Soaring flood insurance rates hit snowbirds hard
Many Vero Beach homeowners are having sticker shock when they get flood insurance bills this year, which are sky-rocketing – and snowbirds are getting hit extra hard with an additional $250 on top of the new rate hikes and extra fees.
Take snowbirds Joanne and Don Anderson, who own a winter residence at Tarpon Island Club condominiums on the lagoon: A few weeks ago they got a letter from their insurance company telling them that because of federal legislation passed in April, they could expect their flood insurance to increase.
Last year, they paid $300 for flood insurance. But this year they will pay approximately $700.
That’s because the base rate for flood insurance is increasing 15 to 18 percent to fund the National Flood Insurance Program, which is $24 billion underfunded, making the Andersons’ base rate go up to between $345 and $354. Plus they’ll owe 15 percent more on top of that subtotal for a new federal reserve fund assessment.
Then comes a whopping additional fee of $250 because their Vero Beach residence is not their primary home, which is in Illinois. All told, they could pay over $700 this year and even more next year.
The letter their insurance carrier sent explained that people whose primary residences were in a flood zone could pay $25 instead of the $250 non-primary fee if they sent in proof that the residence was their primary home.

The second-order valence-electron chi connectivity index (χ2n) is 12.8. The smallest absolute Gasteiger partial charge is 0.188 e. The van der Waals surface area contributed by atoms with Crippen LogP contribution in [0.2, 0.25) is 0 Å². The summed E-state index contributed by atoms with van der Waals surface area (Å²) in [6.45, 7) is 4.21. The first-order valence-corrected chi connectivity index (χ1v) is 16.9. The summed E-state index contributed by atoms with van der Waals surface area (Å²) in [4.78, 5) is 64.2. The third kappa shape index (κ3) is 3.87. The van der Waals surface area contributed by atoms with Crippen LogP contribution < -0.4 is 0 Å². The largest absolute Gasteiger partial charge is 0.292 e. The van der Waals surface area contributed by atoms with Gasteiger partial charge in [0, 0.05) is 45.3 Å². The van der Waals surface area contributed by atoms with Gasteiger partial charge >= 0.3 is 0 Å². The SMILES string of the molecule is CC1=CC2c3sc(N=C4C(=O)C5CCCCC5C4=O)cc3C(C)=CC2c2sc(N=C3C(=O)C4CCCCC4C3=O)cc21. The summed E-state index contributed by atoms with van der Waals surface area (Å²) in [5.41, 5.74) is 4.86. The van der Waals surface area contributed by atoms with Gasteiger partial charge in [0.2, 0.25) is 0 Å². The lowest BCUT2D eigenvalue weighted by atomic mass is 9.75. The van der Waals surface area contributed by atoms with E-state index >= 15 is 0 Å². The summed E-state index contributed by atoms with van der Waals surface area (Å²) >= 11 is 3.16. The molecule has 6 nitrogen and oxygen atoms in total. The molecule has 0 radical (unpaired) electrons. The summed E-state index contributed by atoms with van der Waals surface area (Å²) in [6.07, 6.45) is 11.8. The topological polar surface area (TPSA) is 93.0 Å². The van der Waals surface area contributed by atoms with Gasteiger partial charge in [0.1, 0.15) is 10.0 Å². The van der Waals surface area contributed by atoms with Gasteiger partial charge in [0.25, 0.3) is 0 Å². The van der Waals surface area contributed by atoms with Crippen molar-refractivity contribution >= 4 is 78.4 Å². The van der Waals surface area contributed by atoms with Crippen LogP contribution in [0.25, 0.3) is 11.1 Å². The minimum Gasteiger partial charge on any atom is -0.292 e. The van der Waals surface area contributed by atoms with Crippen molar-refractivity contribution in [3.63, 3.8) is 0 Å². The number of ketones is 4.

“Wait a minute,” Joanne told husband Don. “It’s not right that we have to pay a fee that’s ten times more than people who live here year-round. This is not a good message for us snowbirds.”
And that’s exactly what she wrote to Congressman Bill Posey, beginning with: “I don’t understand why the rate difference is so lop-sided against snowbirds. Do you not want us in Florida?”
She added that snowbirds do a lot to help the economy here and she hoped the congressman would speak up for them. (To date, she has received no response.)
For years, the Andersons, who stayed in Vero Beach for a little over six months from early November to mid-May, were registered to vote in Indian River County and listed their Tarpon Lane home as their primary residence.
But recently, before they learned about the flood insurance bill escalation, they shifted their primary home to their Chicago suburb house in order to vote for a friend running for office.
“It’s turning into an expensive vote,” said Joanne.
While the amount owed by primary residents will be less of an increase than for snowbirds, everyone will see a rise in flood insurance costs for 2015.
Aside from the 15 percent basic rate increase, which can go as high as 18 percent, and the 15 percent reserve fund assessment on top of that, year-round residents, who will pay another $25 for their primary homes, are likely to be assessed $250 extra if they have a guest house, which is counted as a secondary residence.
“Sometimes, the guest house fee can be successfully appealed, but for the other fees there’s really nothing your insurance agent can do,” said Joe Chiarella, an agent at Vero Beach Insurance.
“As a result we’re seeing a lot of emotional homeowners.”